The American Football Federation also announced Sunday that he hired Sally Q. Yates, who served briefly as Acting Attorney General under the Trump administration, “to conduct an independent investigation into allegations of abusive behavior and sexual misconduct in professional women’s football.”

League players aren’t buying Riley’s denials. They are also disgusted with how the league has not been forthright about the behavior of these coaches. The weekend’s games were called off when the players stood up in unison, demanding reforms.

“Men, who protect men, who abuse women,” wrote Rapinoe, America’s biggest star in women’s football and one of the few well-known names in the league. “I repeat, men, protective men, who ABUSE WOMEN. Burn it all. “

This statement needs some context. Baird, the NWSL commissioner, resigned on Friday after it became clear that she had done more to protect the men who run the league than the women who put everything on the line in competition.

Sometimes it’s not just men who protect men. Sometimes it’s the protective power of power.

We all know who has the real clout – who is at the top of the hierarchy. In the NWSL, a large majority of owners of majority stakes are men, as are a large majority of team leaders and coaches.

As in the rest of society, the world of sport is firmly based on a simple and disturbing dynamic: with a few exceptions, professional tennis being one, athletic women take precedence over their male counterparts.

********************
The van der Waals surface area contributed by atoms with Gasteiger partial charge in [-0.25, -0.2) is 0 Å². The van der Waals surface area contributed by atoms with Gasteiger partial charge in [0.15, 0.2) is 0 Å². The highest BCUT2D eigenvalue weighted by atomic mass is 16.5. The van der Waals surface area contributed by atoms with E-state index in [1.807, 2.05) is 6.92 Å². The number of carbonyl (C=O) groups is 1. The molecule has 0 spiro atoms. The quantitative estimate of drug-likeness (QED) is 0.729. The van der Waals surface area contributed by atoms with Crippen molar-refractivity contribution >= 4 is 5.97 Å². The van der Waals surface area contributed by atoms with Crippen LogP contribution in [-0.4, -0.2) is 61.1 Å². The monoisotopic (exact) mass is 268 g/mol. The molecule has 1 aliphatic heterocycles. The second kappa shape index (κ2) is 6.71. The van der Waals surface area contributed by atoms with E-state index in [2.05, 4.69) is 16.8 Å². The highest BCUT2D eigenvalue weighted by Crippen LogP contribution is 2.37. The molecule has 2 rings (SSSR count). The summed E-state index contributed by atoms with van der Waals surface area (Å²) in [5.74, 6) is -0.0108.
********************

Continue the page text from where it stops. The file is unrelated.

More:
They get a lot less media coverage, a lot less corporate support, and a lot less love and respect from the fans.

The WNBA playoffs are on, full of great stories and mind-blowing games. As my recent column showed, good luck finding your favorite star’s swimsuit.

And good luck also to the women’s teams that crisscross the country on commercial airlines, scrambling to find flights where they don’t have to cram their tired bodies into the middle seats.

Major American men’s sports players almost always fly on chartered jets. Professional women hardly ever do.

The NWSL is far from a well established league. Outside of a few cities, particularly Portland, Oregon, where Riley has coached for years, his teams are struggling to be accepted. The league’s 2021 nationally televised championship game is scheduled to take place in Portland on November 20 and is scheduled to start at 9 a.m. local time. Ahead of one of the biggest games of their lives, the title-vying players will wake up in the morning darkness and warm up on cold pitch as the sun begins to rise.

It is not easy to make inroads into public consciousness in a culture so completely set up to favor men.

Yet the NWSL has lasted longer and forged deeper roots than any American professional football league. The league is powerful for what it stands for: a future in which women are taken seriously and treated with the utmost respect.

Female athletes are boldly advocating for this kind of transformative change. But this week proves that their battle to be treated on an equal footing is far from over. In many ways, this is just the beginning.